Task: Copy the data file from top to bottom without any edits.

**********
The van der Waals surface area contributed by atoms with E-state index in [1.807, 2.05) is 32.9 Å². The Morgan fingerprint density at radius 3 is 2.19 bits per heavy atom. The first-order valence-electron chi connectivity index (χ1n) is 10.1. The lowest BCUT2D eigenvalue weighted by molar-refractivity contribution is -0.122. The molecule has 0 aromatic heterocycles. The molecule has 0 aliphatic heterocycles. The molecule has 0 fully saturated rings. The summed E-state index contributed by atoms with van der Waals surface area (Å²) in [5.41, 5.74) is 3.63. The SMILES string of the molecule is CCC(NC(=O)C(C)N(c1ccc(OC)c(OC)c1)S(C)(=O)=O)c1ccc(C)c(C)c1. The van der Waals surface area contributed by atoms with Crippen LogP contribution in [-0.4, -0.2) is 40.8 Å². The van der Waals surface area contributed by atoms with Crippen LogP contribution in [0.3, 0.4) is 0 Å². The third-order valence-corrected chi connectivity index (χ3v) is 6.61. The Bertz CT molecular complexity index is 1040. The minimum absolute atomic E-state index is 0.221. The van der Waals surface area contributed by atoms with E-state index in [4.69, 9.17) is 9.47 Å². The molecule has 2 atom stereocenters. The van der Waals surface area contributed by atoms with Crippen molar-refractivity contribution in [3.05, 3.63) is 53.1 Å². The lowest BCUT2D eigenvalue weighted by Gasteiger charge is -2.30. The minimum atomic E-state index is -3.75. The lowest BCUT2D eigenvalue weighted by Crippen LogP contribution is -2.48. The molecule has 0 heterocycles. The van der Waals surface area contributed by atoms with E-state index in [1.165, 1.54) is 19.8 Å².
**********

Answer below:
The van der Waals surface area contributed by atoms with E-state index in [1.807, 2.05) is 32.9 Å². The Morgan fingerprint density at radius 3 is 2.19 bits per heavy atom. The first-order valence-electron chi connectivity index (χ1n) is 10.1. The lowest BCUT2D eigenvalue weighted by molar-refractivity contribution is -0.122. The molecule has 0 aromatic heterocycles. The molecule has 0 aliphatic heterocycles. The molecule has 0 fully saturated rings. The summed E-state index contributed by atoms with van der Waals surface area (Å²) in [5.41, 5.74) is 3.63. The SMILES string of the molecule is CCC(NC(=O)C(C)N(c1ccc(OC)c(OC)c1)S(C)(=O)=O)c1ccc(C)c(C)c1. The van der Waals surface area contributed by atoms with Crippen LogP contribution in [-0.4, -0.2) is 40.8 Å². The van der Waals surface area contributed by atoms with Crippen LogP contribution in [0.3, 0.4) is 0 Å². The third-order valence-corrected chi connectivity index (χ3v) is 6.61. The Bertz CT molecular complexity index is 1040. The minimum absolute atomic E-state index is 0.221. The van der Waals surface area contributed by atoms with E-state index in [4.69, 9.17) is 9.47 Å². The molecule has 2 atom stereocenters. The van der Waals surface area contributed by atoms with Crippen molar-refractivity contribution in [3.05, 3.63) is 53.1 Å². The lowest BCUT2D eigenvalue weighted by Gasteiger charge is -2.30. The minimum atomic E-state index is -3.75. The lowest BCUT2D eigenvalue weighted by Crippen LogP contribution is -2.48. The molecule has 0 heterocycles. The van der Waals surface area contributed by atoms with E-state index in [1.165, 1.54) is 19.8 Å².